USA TODAY- Facebook's next mission: taking over your smartphone screen.
The social network unveiled Facebook Home, an operating system that deeply integrates features of the service, at an event at its Menlo Park, Calif., headquarters.
"Our phones are designed around apps and not people," says Facebook CEO Mark Zuckerberg. "We want to flip that around."
Home features an interface focused on the user's circle of Facebook friends, allowing them to swipe between pictures, status updates and other important events. It also integrates messaging into a new feature called Chat Heads, icons with profile pictures that pop up when receiving text or Facebook messages.
Smartphone maker HTC and wireless carrier AT&T also appeared to unveil the HTC First, a smartphone with Facebook Home pre-loaded and optimized for users. The phone launches April 12 for $99.99.
Facebook Home will also be available April 12 on Android devices such as the HTC One, the Samsung Galaxy Note II and the Galaxy SIII and S4.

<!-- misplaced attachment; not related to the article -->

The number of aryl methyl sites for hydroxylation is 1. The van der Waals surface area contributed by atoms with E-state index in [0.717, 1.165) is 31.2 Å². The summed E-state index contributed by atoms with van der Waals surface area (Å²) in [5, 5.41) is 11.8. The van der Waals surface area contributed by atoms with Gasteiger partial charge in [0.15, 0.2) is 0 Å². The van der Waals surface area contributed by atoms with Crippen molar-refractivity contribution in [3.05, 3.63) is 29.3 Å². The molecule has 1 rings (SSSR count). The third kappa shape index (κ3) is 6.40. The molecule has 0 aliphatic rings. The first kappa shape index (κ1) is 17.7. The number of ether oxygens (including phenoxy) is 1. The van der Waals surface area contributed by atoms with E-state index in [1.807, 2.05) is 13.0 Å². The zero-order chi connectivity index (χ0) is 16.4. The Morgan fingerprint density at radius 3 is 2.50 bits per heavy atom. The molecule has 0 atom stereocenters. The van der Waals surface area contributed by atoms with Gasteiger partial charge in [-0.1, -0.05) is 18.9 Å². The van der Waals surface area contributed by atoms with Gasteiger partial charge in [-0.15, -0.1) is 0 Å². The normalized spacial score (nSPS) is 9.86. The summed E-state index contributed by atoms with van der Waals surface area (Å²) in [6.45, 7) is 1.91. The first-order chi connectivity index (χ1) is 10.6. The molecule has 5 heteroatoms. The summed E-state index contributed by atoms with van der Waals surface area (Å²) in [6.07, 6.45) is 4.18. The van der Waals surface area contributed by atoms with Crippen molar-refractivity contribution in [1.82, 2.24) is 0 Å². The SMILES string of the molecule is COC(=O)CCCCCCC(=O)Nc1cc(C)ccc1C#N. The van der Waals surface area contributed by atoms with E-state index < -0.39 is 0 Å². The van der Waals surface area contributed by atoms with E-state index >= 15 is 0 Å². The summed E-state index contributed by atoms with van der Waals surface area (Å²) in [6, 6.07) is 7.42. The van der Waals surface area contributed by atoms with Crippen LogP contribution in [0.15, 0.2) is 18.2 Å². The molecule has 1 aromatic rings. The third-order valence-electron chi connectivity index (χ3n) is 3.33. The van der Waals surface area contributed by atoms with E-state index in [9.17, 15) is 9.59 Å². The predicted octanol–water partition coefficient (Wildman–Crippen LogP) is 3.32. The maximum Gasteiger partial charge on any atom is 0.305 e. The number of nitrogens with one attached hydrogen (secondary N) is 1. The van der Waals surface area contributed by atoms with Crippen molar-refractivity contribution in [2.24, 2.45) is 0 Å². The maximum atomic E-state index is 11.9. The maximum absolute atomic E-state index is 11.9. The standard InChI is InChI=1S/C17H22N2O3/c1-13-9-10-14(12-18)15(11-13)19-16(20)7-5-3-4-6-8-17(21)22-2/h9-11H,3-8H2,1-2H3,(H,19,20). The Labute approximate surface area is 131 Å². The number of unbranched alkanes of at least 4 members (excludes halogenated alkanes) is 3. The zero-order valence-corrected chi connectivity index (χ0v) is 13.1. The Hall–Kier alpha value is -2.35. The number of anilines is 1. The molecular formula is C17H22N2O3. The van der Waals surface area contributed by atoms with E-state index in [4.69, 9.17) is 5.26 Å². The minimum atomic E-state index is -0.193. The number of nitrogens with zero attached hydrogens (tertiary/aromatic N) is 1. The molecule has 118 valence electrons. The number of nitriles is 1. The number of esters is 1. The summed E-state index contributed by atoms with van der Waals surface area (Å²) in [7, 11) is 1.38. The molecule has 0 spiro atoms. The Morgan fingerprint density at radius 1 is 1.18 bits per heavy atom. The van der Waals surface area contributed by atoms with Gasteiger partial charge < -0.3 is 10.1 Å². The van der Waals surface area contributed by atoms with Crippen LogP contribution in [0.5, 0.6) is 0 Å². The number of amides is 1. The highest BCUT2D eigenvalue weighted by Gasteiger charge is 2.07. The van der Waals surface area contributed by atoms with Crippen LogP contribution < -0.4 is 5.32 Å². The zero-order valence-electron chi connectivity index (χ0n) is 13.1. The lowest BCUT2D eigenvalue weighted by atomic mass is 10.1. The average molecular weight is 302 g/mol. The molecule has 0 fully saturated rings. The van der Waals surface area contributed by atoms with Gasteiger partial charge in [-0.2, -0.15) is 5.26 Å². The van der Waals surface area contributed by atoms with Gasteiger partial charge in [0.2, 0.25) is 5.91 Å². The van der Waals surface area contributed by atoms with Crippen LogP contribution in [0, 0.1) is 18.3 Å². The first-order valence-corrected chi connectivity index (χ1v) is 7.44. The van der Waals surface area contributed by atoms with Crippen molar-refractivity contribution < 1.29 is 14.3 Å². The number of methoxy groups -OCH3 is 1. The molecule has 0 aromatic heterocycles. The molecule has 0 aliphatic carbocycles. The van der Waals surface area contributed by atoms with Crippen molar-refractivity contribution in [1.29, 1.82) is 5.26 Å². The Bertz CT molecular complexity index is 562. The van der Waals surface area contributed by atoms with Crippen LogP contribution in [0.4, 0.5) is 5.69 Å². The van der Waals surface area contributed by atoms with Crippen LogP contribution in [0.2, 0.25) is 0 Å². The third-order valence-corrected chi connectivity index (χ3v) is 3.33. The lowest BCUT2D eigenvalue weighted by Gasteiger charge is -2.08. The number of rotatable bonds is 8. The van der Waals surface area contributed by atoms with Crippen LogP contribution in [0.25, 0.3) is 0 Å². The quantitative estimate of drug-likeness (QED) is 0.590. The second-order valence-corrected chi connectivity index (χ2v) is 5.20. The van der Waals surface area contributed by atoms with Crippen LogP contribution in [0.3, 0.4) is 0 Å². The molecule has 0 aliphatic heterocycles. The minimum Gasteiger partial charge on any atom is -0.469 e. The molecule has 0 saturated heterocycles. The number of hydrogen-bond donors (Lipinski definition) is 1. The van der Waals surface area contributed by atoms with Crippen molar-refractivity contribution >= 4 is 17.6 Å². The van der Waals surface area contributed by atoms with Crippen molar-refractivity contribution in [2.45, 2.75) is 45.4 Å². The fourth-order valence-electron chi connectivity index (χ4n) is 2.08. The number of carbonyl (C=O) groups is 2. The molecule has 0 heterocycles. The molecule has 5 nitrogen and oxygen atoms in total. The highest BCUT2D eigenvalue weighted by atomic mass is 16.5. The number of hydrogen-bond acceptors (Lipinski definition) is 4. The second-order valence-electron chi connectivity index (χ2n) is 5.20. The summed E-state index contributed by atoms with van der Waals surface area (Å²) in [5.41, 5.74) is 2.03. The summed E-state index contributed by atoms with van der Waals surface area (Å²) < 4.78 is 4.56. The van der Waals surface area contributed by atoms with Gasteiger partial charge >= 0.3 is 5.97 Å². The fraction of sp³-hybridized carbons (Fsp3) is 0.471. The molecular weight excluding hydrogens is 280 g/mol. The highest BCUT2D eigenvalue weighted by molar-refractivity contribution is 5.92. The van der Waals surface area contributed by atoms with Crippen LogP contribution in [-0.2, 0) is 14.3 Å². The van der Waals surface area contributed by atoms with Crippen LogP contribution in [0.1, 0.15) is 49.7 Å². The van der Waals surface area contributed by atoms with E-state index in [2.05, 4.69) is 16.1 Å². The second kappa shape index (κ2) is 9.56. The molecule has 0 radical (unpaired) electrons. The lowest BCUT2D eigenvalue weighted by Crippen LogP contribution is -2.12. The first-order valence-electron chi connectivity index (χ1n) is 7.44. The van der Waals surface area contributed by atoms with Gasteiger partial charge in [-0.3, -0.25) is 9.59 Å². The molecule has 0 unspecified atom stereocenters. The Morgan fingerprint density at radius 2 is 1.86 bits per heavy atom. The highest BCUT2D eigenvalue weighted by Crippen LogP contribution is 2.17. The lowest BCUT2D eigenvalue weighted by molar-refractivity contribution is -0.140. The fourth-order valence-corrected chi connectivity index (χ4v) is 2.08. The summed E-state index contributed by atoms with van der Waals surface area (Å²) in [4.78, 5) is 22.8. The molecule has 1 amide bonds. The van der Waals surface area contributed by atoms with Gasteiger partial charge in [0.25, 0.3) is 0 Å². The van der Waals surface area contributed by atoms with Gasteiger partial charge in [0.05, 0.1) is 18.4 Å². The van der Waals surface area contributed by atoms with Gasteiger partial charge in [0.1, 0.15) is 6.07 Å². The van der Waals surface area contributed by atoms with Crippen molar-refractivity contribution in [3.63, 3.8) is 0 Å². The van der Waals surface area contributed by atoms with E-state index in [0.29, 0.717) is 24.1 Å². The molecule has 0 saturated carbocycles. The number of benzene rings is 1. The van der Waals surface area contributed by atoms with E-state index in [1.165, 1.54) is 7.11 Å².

Scroll down for full details from the event.
1:47 p.m.: Zuckerberg wraps up. First take: it's a very intriguing device if you are an avid Facebook user. It appears easy to navigate and very simple to stay connected with friends. Readers, feel free to share your thoughts in the comments below.
1:44 p.m.: Zuckerberg says Facebook Home will be available for download on April 12. He says he hopes this helps change the way we use computing devices. "By putting people first, and then apps, it's one of many small but meaningful changes in our relationship with technology over time."
1:42 p.m.: De la Vega says HTC First will run on AT&T's 4G LTE network. It will launch April 12 for $99.99.
1:40 p.m.: Ralph de la Vega on stage next. "Apps aren't at the center, but people are at the center," he says. "And we bought into that."
1:40 p.m.: Chou says the HTC First will have Facebook Home pre-loaded and optimized. It will be available in four colors, including black, white, light blue and orange.
1:38 p.m.: Chou reveals the HTC First, which will appear on AT&T's network. "It's a great opportunity to bring mobile and social together even more closely."
1:37 p.m.: Zuckerberg unveils Facebook Home Program for smartphone and wireless companies, including Sony, Qualcomm, AT&T and HTC. Peter Chou, CEO of HTC, and AT&T CEO Ralph de la Vega up next to reveal a device with Facebook Home included.
1:35 p.m.: Watching a video offering a closer look at Home. It's definitely geared toward people who use Facebook a lot. Zuckerberg says HTC One, One X, Galaxy SIII, Galaxy Note II among devices that will support Home.
1:33 p.m.: Zuckerberg is back on stage. "We think this is the best version of Facebook there is," he says of Facebook Home. Time for a video montage.